Oct. 7 (UPI) — The United States’ top infectious diseases expert has warned that 400,000 people nationwide could be dead from COVID-19 by this winter if people don’t follow recommended health guidelines.

Dr. Anthony Fauci, director of the National Institute of Allergy and Infectious Diseases, told students at American University in Washington, D.C., Tuesday that a second wave of the coronavirus in the forthcoming colder months has the potential to be very deadly.

“The models tell us that if we do not do the kinds of things that we’re talking about in the cold of the fall and the winter, we could have from 300,000 to 400,000 deaths,” he said. “That would be just so tragic, if that happens.”

Fauci also refuted a tweet from President Donald Trump Tuesday that likened COVID-19 to influenza.

“You don’t get a pandemic that kills a million people and it isn’t even over yet with influenza,” Fauci told NBC News. “So it is not correct to say it’s the same as flu. It has some overlapping symptomatology early on. But flu doesn’t do the things to you that COVID-19 can.”

Trump’s tweet was later deleted by Twitter for violating its policy against spreading misleading and potentially harmful information.

Updated data from Johns Hopkins University showed 43,500 new cases nationwide on Tuesday, an increase of about 4,000 over Monday. Deaths also spiked on Tuesday to about 700, the most in nearly a week.

Since the start of the outbreak, there have been 7.51 million cases and 211,100 deaths nationwide, according to Johns Hopkins.

There has been an average of about 45,000 new cases per day in the United States so far in October.

In Georgia, Gov. Brian Kemp and state health officials warned Wednesday of a “twindemic” of COVID-19 and the flu. He and Health Commissioner Dr. Kathleen Toomey urged Georgians to get flu shots, wear masks and follow distancing guidelines.

Toomey said the twin epidemics could be “devastating.”

Georgia’s 7-day average of new cases rose by 3.4% this week, although it’s down 67% from its peak in late July.

In Kentucky, Gov. Andy Beshear renewed his face mask order for another 30 days and reported more than 1,000 cases Monday — the third-highest total to date.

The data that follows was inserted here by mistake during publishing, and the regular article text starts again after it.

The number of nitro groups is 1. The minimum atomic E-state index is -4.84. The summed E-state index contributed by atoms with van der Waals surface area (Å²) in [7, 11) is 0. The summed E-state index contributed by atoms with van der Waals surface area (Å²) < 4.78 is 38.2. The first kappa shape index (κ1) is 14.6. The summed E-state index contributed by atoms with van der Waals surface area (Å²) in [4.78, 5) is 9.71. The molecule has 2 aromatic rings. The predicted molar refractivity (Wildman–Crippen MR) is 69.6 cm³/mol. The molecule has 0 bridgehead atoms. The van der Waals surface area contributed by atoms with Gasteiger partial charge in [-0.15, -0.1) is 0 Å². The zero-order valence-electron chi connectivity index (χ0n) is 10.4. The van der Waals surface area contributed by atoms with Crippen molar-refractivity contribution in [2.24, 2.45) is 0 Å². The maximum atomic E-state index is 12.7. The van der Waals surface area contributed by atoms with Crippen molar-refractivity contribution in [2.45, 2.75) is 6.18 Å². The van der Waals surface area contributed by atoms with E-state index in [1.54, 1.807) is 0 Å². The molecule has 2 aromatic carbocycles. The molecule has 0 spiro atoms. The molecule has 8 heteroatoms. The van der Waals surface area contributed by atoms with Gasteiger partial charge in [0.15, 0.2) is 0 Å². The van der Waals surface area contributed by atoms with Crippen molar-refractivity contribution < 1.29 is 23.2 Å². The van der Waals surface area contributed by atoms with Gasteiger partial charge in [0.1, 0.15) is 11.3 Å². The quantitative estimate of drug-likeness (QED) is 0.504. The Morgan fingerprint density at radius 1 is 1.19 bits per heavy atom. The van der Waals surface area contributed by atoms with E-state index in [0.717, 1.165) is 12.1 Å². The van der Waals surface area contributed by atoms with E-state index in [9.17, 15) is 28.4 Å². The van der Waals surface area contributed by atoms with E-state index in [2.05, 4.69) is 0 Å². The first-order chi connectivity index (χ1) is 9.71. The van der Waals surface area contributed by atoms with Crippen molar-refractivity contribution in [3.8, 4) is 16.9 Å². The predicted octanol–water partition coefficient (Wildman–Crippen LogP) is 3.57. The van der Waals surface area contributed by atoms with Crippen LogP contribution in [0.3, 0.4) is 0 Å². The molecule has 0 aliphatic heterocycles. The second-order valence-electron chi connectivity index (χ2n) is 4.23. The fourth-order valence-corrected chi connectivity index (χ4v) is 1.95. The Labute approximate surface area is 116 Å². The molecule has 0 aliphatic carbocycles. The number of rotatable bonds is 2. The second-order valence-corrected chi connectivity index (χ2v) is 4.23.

“We are experiencing an escalation … and it is significant,” he told reporters, saying the state is on track to surpass 6,100 cases this week.

In Wisconsin, Gov. Tony Evers issued a statewide order restricting indoor public gatherings at certain businesses. His third order in recent weeks limits gatherings to 25% capacity and builds on an existing face mask mandate.

“We’re in a crisis right now and need to immediately change our behavior to save lives,” he said.

Occupancy in Wisconsin hospital beds earmarked for COVID-19 patients is near 800, a record.

“We are continuing to experience a surge in cases and many of our hospitals are overwhelmed, and I believe limiting indoor public gatherings will help slow the spread of this virus,” Evers said.

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Trump’s fight with COVID-19 adds fresh fuel to the misinformation fire he started

With the president hospitalized, his doctors evading basic questions and an election 29 days away, chaos reigned after Trump tested positive for the virus that’s killed more than 200,000 Americans. Now, after a four-day stay at Walter Reed medical center, the president said he will return to the White House. But more questions than answers remain.

Unlike a normal residence, the White House has its own medical unit, offering “full-time” care and facilities for emergency surgery, including the ability to administer supplemental oxygen — which he previously received at the White House — and even a crash cart for resuscitation.

If the president leaves the hospital Monday evening, the situation could become even more opaque. Trump is eager to return to an image of normalcy, but he’s still a high-risk patient in the throes of a wildly unpredictable and deadly virus that seldom charts a linear course to recovery. And because it’s clear that Trump is eager to feign normalcy at any cost with less than a month to go before the election, his return to the White House is not a reliable sign that he’s anywhere near being in the clear.

One result of obfuscating the president’s health? The internet is left to eagerly fill in the gaps.

Top-down misinformation

Doctors provided the first update about the status of Trump’s health on Saturday, but that event backfired, with White House Physician Dr. Sean Conley later admitting that he omitted information in order to keep the president’s spirits high. Conley also threw the timeline of Trump’s diagnosis into question — confusion that’s only been partially resolved since.

The White House’s coronavirus outbreak is a big opening for opportunists, according to Yonder, an AI company that monitors online conversations and tracks disinformation. In an online info ecosystem the company says is “broken,” a fresh crisis is rocket fuel for false claims and conspiracies.